Thursday afternoon, Lester arrived home from school with Susie Jones in tow. They had a science project to work on before Lester had to be at work at 6:00.
“Hi, honey,” India said from the couch. “How was your day?”
He was still mad at her because of the incident. “Fine. You know Susie. She’s here to work on a school project. You’re currently occupying half the seating in this room…”
India narrowed her eyes at him.
“Susie,” he said, “may I get you something to drink?”
“I’m fine, thank you,” Susie said.
India didn’t appreciate the way he spoke to her, but she didn’t want to make trouble for him while he was in the presence of a pretty girl. She knew how much trouble he had with girls and how badly he wanted a girlfriend. Besides, she needed to get ready for work anyway and left them alone.
Susie let out a loud sigh. “It’s nice to be in a quiet house.”
“Uhhh, somehow I never imagined the Jones house to be a loud place…no offense.”
“None taken. My mom had her baby two days ago, so…”
“DUDE! Your mom had a baby?! But, isn’t she, like, old like my mom?”
“I know, right?”
“Ewww. That’s just…ewwww!”
“Well, you know…it’s always quiet here…so…whatever…”
Lester felt a bit awkward and quickly asked his next question as he sat. “So, you have a little what?”
“Oh. Uhhh, that’s nice…I guess.”
“It’s not fair! That’s what it is! I’m gonna have to share a room with her in a day or two!”
Lester took a moment to relish in the fact that he had no siblings.
Susie didn’t want to talk about her problems anymore and changed the subject. “Lester? Why are you so rude to your mom?”
“Because she! I saw…uhhhh…she always…ugggghh…” His face contorted with every new beginning of his explanation. He looked insane and sounded like a scrambled radio signal.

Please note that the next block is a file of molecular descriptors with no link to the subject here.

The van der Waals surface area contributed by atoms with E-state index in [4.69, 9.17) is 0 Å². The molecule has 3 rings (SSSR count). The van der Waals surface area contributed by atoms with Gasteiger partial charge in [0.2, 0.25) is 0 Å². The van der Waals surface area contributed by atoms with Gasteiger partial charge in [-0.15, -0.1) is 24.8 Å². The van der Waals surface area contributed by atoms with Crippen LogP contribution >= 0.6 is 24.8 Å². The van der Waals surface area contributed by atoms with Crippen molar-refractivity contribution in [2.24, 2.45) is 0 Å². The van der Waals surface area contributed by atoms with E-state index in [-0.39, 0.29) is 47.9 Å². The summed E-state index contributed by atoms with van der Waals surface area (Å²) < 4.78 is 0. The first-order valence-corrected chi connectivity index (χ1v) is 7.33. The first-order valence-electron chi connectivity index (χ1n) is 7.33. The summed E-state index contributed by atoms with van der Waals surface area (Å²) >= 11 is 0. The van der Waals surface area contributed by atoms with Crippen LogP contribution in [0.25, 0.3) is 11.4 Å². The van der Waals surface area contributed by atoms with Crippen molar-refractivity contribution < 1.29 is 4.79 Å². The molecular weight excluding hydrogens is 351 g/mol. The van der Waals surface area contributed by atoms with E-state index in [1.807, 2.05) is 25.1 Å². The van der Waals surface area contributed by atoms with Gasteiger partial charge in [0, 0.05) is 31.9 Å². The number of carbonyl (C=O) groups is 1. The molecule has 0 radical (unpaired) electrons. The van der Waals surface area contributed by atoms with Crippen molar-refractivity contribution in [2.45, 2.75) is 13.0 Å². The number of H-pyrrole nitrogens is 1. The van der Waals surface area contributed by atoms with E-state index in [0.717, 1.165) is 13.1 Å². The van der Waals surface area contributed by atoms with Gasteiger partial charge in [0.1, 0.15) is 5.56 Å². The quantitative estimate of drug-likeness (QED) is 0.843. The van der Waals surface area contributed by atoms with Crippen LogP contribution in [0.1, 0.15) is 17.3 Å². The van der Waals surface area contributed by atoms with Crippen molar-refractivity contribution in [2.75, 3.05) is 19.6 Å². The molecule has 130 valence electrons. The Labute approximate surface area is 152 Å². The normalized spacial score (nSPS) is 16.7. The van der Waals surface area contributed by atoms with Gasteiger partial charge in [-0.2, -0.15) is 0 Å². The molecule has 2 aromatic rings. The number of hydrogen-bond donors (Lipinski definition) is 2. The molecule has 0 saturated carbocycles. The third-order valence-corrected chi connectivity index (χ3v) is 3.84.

But, he looked at Susie who was patiently awaiting an answer. He was glad she didn’t think he was crazy. He took a deep breath and a moment to sort out his feelings.
“I dunno. I guess…I feel like she doesn’t really care about me.”
“Why do you think that?”
“Well, it’s not that I think she doesn’t care cuz I guess she does. But I feel like she cares about herself more. Like, all she wants to do is go dance with those Partihaus douches. I mean, who wants to spend hours and hours dancing? That’s like the dumbest hobby ever! It’s dark…and probably really hot! All those strangers bumping into you. And then! You’re like shaking yourself all night! That sounds like a lot of work! And sweat! EWWW!”
Susie laughed. “So you don’t like dancing. Noted.”
“And then, she’s been dating this OLD guy! And like, not her age old. Like, REALLY old! Like GRANDPA old! And I’m like, really mom? Really?!”
Although Lester was quite serious, Susie couldn’t help but laugh at how enthusiastically he told stories.
“I mean,” he continued, “I think my mom is nice looking, I guess. If she can’t find someone decent to be with, then where does that leave me?”
Susie stopped laughing. She thought it was sad that he didn’t think very highly of himself.
“I mean, take you for example. You’re a cheerleader, and you come from a nice family, and you dress nice and stuff. You don’t have any problems.
“Me, oh I’m full of problems. Nobody wants to deal with a guy with problems!”
“Lester…if all your ‘problems’ have to do with how you look and how people perceive you, that’s easily fixable. Trust me. I know allllllllllllll about perception.”
“Heh, what are you? A miracle worker? You think that highly of yourself?”
“No. But, I think you underestimate yourself,” she said.
He gave her an incredulous look.
“I think you have a…a ummm…a good face. With a trip to the salon and some new clothes, you’d be well on your way to changing people’s minds about you.”
“Hmmm…good face, huh? Tell me about this alleged good face,” he said.
She was a little bit embarrassed that she said anything. “Well…you have intriguing eyes, but you cover them with those huge glasses. No one can see your good features.”
He pondered on her words for a moment. No one ever appreciated his face before. No one except his mother, of course. He began to feel a strange sensation growing in his chest: a feeling he had never felt before. However, he didn’t have the time to explore what it was or what it meant, and got up to go to his room.
“Did I say something wrong?” she asked.
“Oh. No. We’d better get started on this project before it gets too late.”